Chief Economist and Managing Director for BMO Financial Group
Q: In terms of trade and the new NAFTA deal, what does that mean for Canada?
“The consumer and the housing sector have been the workhorses for the Canadian economy since the recovery began almost ten years ago. We've relied almost exclusively on the two cylinders of housing and big-ticket spending, and they both have clearly taken a big step back in recent months.”
- The U.S.-China trade negotiations are arguably the biggest economic risk.
- Steel and aluminum tariffs still weigh on Canada and could shave half a percentage off growth if they continue. Expect the USMCA to pass, but it could turn into a political pawn between Canada and the U.S.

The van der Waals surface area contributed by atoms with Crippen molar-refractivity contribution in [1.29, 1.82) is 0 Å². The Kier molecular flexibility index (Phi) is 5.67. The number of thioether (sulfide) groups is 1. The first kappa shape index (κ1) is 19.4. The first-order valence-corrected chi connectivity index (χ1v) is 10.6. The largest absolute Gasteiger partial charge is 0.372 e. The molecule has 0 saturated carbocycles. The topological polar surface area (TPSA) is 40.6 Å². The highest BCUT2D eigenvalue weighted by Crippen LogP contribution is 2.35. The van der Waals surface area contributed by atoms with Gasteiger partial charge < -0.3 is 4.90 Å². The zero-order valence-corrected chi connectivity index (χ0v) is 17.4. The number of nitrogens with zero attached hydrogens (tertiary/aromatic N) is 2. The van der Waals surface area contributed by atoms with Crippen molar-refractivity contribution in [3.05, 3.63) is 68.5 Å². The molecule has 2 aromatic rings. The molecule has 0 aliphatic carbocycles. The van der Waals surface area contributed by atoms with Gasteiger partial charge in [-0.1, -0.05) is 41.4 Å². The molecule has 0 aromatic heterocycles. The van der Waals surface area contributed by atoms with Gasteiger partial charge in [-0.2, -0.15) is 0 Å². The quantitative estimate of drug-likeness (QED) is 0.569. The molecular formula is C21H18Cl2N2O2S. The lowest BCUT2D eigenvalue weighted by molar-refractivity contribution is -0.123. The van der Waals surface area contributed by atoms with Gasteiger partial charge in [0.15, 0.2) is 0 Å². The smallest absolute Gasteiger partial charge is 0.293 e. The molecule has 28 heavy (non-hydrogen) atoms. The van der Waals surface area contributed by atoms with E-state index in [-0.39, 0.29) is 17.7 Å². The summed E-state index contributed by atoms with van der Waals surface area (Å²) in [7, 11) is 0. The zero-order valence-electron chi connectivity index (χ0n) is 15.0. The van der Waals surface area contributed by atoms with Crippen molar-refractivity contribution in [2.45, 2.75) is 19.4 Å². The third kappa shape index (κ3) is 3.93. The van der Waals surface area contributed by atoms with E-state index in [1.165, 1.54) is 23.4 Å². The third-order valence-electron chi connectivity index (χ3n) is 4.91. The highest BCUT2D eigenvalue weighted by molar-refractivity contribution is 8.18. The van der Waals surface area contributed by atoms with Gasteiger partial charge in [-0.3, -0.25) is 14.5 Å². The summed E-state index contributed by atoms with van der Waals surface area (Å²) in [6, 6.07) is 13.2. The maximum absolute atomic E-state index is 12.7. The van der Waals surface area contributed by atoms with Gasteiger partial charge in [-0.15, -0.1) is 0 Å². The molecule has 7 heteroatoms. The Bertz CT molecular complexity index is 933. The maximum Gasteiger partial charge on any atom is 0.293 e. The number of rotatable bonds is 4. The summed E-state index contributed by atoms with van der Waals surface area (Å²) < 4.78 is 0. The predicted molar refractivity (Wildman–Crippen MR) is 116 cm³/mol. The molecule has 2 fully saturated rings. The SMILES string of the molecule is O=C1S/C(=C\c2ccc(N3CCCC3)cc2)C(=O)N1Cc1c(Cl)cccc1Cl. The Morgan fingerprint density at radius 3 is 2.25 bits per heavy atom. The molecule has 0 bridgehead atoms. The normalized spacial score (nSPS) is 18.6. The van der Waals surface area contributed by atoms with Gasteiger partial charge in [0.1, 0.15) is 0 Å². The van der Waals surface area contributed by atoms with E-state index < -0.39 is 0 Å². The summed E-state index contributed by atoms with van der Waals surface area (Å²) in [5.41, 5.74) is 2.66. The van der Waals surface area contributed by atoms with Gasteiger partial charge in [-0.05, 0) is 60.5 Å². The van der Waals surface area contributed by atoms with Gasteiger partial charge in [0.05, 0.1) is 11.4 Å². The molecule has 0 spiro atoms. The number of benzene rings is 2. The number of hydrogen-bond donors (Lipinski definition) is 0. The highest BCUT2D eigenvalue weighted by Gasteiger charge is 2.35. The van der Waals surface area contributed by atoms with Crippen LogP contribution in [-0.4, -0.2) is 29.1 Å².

- With global oil prices down $15 on average, expect modest business investment because of the uncertainty in the energy sector.
- Domestic spending is slowing, as both consumer spending and the real estate market have taken a step back.
- There is, however, support in growth from robust population increases, as Canada’s population rose by 1.4% last year — the strongest increase since the early 1990s.
- Overall, Canadian growth should be at 1.75% after inflation — down from last year’s 2% growth.
- Canada’s unemployment will remain above 5.5%, which is still the lowest its been in over 40 years.
- Average inflation will be less than 2%, which will be just enough for the Bank of Canada to nudge rates slightly higher. Two rate hikes are likely.